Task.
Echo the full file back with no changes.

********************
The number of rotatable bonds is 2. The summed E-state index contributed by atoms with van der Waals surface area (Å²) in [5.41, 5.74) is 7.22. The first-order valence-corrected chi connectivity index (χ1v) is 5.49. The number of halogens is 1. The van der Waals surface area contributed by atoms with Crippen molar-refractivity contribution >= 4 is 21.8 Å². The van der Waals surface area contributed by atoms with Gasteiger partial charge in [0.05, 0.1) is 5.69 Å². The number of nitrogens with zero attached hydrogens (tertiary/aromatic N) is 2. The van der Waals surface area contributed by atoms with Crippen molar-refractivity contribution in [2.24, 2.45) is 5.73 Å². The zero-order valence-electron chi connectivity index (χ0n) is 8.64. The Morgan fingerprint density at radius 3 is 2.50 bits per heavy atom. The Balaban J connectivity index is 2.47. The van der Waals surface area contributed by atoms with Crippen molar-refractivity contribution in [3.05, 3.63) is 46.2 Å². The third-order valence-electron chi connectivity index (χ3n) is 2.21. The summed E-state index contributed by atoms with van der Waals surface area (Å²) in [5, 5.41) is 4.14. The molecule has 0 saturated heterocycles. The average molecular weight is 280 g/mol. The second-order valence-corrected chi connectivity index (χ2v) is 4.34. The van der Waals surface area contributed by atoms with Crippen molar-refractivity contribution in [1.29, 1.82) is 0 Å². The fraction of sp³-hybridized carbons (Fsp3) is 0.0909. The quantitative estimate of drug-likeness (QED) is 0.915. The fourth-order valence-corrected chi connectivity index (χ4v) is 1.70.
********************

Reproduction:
The number of rotatable bonds is 2. The summed E-state index contributed by atoms with van der Waals surface area (Å²) in [5.41, 5.74) is 7.22. The first-order valence-corrected chi connectivity index (χ1v) is 5.49. The number of halogens is 1. The van der Waals surface area contributed by atoms with Crippen molar-refractivity contribution >= 4 is 21.8 Å². The van der Waals surface area contributed by atoms with Gasteiger partial charge in [0.05, 0.1) is 5.69 Å². The number of nitrogens with zero attached hydrogens (tertiary/aromatic N) is 2. The van der Waals surface area contributed by atoms with Crippen molar-refractivity contribution in [2.24, 2.45) is 5.73 Å². The zero-order valence-electron chi connectivity index (χ0n) is 8.64. The Morgan fingerprint density at radius 3 is 2.50 bits per heavy atom. The Balaban J connectivity index is 2.47. The van der Waals surface area contributed by atoms with Crippen molar-refractivity contribution in [3.05, 3.63) is 46.2 Å². The third-order valence-electron chi connectivity index (χ3n) is 2.21. The summed E-state index contributed by atoms with van der Waals surface area (Å²) in [5, 5.41) is 4.14. The molecule has 0 saturated heterocycles. The average molecular weight is 280 g/mol. The second-order valence-corrected chi connectivity index (χ2v) is 4.34. The van der Waals surface area contributed by atoms with Crippen molar-refractivity contribution in [1.29, 1.82) is 0 Å². The fraction of sp³-hybridized carbons (Fsp3) is 0.0909. The quantitative estimate of drug-likeness (QED) is 0.915. The fourth-order valence-corrected chi connectivity index (χ4v) is 1.70.